Sexuality and HIV education can help adolescents develop the capacity for healthy, respectful relationships and protect themselves from unwanted and unsafe sex, unintended pregnancy, and sexually transmitted infection. “However,” says Population Council social scientist Nicole Haberland, “only a few curricula actually demonstrate an effect on unintended pregnancy or on sexually transmitted infections. We see the strongest results with those curricula that emphasize gender and power issues. Unfortunately, most curricula still do not address these issues.”
The Paradigm Shift
To support more effective sexuality and HIV education, the Council published It’s All One Curriculum: Guidelines and Activities for a Unified Approach to Sexuality, Gender, HIV, and Human Rights Education. This resource for curriculum development was created together with six other nongovernmental organizations (NGOs) and was edited by Haberland and Council consultant Deborah Rogow. It provides a rationale, content, and sample activities for placing gender and rights at the center of sexuality and HIV curricula—both as stand-alone modules and integrated with topics such as relationships, puberty, and condom use.
It’s All One is user-friendly and designed to be used flexibly, so that educators in diverse settings can easily understand the content and extract the level of detail they need to meet local goals. For example, educators can use this resource to help ensure that their curricula increase adolescents’:
- ability to make responsible decisions and act upon their own choices;
- ability to participate in society and exercise their human rights;
- critical thinking and overall educational achievement;
- sense of control over their lives; and
- sense of sexual well-being.
To reinforce the shift to this new approach, the Council provides policymakers with evidence supporting the effectiveness of this strategy and helps build educators’ capacity to present this subject matter to students.
The Lasting Impact
It’s All One has been in high demand since its first English publication in 2009 (a second, updated version was published in 2011). It has been translated into Spanish, French, Bangla, and Chinese, and is being adapted and translated into Arabic. Requests have come from more than 150 countries and every state in the United States—from government agencies, international NGOs, and community organizations reaching young people.
“Using It’s All One has greatly improved our program performance, such that many people are now asking us to expand our activities,” said Folasade Ofurune, Executive Director, Health Education and Empowerment Initiative (HEDEN), Nigeria. “In the area of critical thinking, it has helped the young people we work with to see their lives and what they do with them are in their hands.”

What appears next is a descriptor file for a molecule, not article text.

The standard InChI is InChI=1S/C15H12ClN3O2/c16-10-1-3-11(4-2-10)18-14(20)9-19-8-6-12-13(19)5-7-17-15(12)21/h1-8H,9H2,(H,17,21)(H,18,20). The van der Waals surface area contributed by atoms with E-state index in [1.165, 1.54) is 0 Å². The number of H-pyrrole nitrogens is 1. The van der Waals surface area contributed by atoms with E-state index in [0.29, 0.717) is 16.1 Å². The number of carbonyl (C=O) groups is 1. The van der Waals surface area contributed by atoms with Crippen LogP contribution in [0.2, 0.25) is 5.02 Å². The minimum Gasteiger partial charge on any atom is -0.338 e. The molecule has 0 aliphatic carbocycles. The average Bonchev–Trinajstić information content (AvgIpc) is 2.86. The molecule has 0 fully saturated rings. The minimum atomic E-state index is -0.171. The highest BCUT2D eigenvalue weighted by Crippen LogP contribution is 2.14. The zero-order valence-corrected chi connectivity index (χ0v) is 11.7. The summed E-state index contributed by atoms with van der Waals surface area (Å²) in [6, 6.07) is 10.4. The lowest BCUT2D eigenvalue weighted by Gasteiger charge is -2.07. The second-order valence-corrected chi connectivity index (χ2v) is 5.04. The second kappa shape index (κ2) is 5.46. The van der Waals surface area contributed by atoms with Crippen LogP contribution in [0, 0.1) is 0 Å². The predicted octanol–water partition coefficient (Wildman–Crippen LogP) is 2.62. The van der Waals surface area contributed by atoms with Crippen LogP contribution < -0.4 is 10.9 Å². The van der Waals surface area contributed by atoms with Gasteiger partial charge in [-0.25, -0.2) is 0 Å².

It’s All One has been used in a wide variety of settings. The broadest reach is through ministries of education and school districts in Africa, Asia, Latin America, and the United States. Several thousand community-based organizations use It’s All One. For example, it is being used with rural Mayan girls in Guatemala; young people in Haiti living with HIV; girls’ empowerment programs in southern Nigeria; young ethnic Tibetans in China; and members of the Mexican Scouts Association.
Educators are also using It’s All One in very conservative regions: in strict Islamic settings in northern Nigeria and Aceh Province in Indonesia, in polygamous communities in Utah, and in abstinence-only schools in Nevada. Teachers in these settings report that It’s All One is opening up safe ways to talk about sensitive issues like coercion, power, gender equality in relationships, and human rights.
The resource is being used in Population Council programs for adolescent girls in Bangladesh and Guatemala, and its success is being evaluated by the Council and other researchers in Bangladesh and Haiti.
International Sexuality and HIV Curriculum Working Group. 2009 and 2011. It’s All One Curriculum: Guidelines and Activities for a Unified Approach to Sexuality, Gender, HIV, and Human Rights Education. Eds. Nicole Haberland and Deborah Rogow. New York: Population Council.
UK Department for International Development (DFID), United Nations Population Fund (UNFPA), the Ford Foundation, the MacArthur Foundation, the Libra Foundation, and the William and Flora Hewlett Foundation